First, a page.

(TB) and multi-drug resistant TB is a public good[note 2]Public goods are contrary to private goods non-rival (not diminished by use) and non-excludable (if the good is produced, it is freely available to all) and they require collective action (Smith & MacKellar 2007). The free market generally does not provide sufficient public goods for societies which therefore need to be provided or fostered by governments (examples are public security, greenhouse gas emission control, financial regulation, museums or infectious disease control).
. The risk of transmission of (resistant) strains to other people and the potential amplification of drug- resistance require collective action. The public good character of TB control implies that treatment outcome in one patient has consequences for others. Multi-drug resistant Tuberculosis (MDR-TB) is defined as resistance to at least rifampicin and isoniazid, two of the most important standard anti-TB drugs. It develops due to an infection with a resistant strain or due to poor treatment with inadequate drugs, insufficient drugs, selective, unstructured drug intake, poor drug quality or irregular drug supply (CTD 2007). In countries like India, with high numbers of TB patients, weak health systems and an unregulated private medical sector, the fear is that MDR-TB might eliminate the successes of TB control achieved so far and render TB practically uncontrollable (Udwadia 2008). Given the close links between poverty and TB, MDR-TB treatment through the public TB programme is urgently needed in order to provide free second-line drugs to patients.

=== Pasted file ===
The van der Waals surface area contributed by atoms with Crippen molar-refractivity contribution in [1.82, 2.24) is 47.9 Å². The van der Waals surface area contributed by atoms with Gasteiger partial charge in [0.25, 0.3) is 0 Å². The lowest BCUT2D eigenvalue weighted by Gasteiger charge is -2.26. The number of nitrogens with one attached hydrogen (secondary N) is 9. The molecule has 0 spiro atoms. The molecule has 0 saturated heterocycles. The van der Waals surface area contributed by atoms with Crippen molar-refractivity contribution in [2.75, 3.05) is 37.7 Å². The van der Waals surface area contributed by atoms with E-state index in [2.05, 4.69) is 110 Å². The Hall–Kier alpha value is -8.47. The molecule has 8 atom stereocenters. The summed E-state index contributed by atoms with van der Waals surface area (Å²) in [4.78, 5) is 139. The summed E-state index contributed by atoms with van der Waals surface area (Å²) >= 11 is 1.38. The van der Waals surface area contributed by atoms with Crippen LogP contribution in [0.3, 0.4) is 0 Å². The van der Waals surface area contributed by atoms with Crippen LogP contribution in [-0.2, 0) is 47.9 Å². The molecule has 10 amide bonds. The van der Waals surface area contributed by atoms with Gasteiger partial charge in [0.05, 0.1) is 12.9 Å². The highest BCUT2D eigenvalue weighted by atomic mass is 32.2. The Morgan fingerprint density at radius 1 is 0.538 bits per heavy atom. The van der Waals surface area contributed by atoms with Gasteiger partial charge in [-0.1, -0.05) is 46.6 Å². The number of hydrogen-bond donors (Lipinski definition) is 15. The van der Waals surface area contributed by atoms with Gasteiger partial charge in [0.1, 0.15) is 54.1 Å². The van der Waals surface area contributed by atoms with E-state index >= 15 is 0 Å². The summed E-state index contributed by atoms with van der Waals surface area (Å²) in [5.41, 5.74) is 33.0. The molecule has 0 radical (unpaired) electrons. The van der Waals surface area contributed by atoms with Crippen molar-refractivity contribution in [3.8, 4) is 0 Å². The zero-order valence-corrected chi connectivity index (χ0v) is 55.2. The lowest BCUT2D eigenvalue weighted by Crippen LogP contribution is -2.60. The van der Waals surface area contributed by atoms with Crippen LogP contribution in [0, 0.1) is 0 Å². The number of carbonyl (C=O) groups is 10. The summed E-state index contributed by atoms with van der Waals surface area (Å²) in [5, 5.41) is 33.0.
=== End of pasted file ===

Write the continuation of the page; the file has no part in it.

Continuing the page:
The particular challenge of providing this public good by public programmes in resource-poor settings is to balance between the individual level of suffering, represented by the patient, and the programmatic level with its aims and constraints of the public control programme and the health system. There is an inevitable tension: On the one hand, control through standardized guidelines aims at preventing further transmission and amplification of drug resistance. On the other hand local adaptation is needed in order to respond to needs for individual care. This tension is common for public health challenges. Yet, MDR-TB renders it more urgent, because the prolonged and complicated MDR-TB treatment enhances the need for local adaptation.